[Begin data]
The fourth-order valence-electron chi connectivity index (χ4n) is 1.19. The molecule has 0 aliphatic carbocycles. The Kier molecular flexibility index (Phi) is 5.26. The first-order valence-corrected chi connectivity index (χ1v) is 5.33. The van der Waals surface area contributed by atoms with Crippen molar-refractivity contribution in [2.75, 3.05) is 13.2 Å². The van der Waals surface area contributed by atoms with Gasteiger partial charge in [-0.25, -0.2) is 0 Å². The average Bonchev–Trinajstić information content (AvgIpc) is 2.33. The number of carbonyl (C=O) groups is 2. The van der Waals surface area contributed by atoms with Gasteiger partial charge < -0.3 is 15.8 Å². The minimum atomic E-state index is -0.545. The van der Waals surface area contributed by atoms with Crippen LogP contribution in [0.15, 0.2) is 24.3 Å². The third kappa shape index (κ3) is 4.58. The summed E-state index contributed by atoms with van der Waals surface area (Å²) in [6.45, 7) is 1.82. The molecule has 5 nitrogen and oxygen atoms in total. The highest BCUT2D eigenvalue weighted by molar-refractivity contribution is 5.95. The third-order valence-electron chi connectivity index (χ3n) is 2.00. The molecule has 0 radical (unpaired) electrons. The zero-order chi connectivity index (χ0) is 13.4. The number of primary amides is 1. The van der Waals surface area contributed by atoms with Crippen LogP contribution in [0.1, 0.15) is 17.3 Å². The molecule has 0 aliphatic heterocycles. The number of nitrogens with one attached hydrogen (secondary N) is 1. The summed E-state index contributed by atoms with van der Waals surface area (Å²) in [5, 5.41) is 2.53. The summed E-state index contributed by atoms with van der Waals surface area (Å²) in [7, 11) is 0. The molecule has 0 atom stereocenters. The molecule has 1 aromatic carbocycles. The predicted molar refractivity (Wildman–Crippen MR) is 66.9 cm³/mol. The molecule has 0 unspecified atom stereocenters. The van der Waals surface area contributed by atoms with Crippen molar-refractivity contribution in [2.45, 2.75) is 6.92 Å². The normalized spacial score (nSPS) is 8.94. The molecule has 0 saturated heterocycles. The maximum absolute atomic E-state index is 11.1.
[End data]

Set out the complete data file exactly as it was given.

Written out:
The fourth-order valence-electron chi connectivity index (χ4n) is 1.19. The molecule has 0 aliphatic carbocycles. The Kier molecular flexibility index (Phi) is 5.26. The first-order valence-corrected chi connectivity index (χ1v) is 5.33. The van der Waals surface area contributed by atoms with Crippen molar-refractivity contribution in [2.75, 3.05) is 13.2 Å². The van der Waals surface area contributed by atoms with Gasteiger partial charge in [-0.25, -0.2) is 0 Å². The average Bonchev–Trinajstić information content (AvgIpc) is 2.33. The number of carbonyl (C=O) groups is 2. The van der Waals surface area contributed by atoms with Gasteiger partial charge < -0.3 is 15.8 Å². The minimum atomic E-state index is -0.545. The van der Waals surface area contributed by atoms with Crippen LogP contribution in [0.15, 0.2) is 24.3 Å². The third kappa shape index (κ3) is 4.58. The summed E-state index contributed by atoms with van der Waals surface area (Å²) in [6.45, 7) is 1.82. The molecule has 5 nitrogen and oxygen atoms in total. The highest BCUT2D eigenvalue weighted by molar-refractivity contribution is 5.95. The third-order valence-electron chi connectivity index (χ3n) is 2.00. The molecule has 0 radical (unpaired) electrons. The zero-order chi connectivity index (χ0) is 13.4. The number of primary amides is 1. The van der Waals surface area contributed by atoms with Crippen LogP contribution in [0.1, 0.15) is 17.3 Å². The molecule has 0 aliphatic heterocycles. The number of nitrogens with one attached hydrogen (secondary N) is 1. The summed E-state index contributed by atoms with van der Waals surface area (Å²) in [5, 5.41) is 2.53. The summed E-state index contributed by atoms with van der Waals surface area (Å²) in [7, 11) is 0. The molecule has 0 atom stereocenters. The molecule has 1 aromatic carbocycles. The predicted molar refractivity (Wildman–Crippen MR) is 66.9 cm³/mol. The molecule has 0 unspecified atom stereocenters. The van der Waals surface area contributed by atoms with Crippen molar-refractivity contribution in [2.45, 2.75) is 6.92 Å². The normalized spacial score (nSPS) is 8.94. The molecule has 0 saturated heterocycles. The maximum absolute atomic E-state index is 11.1.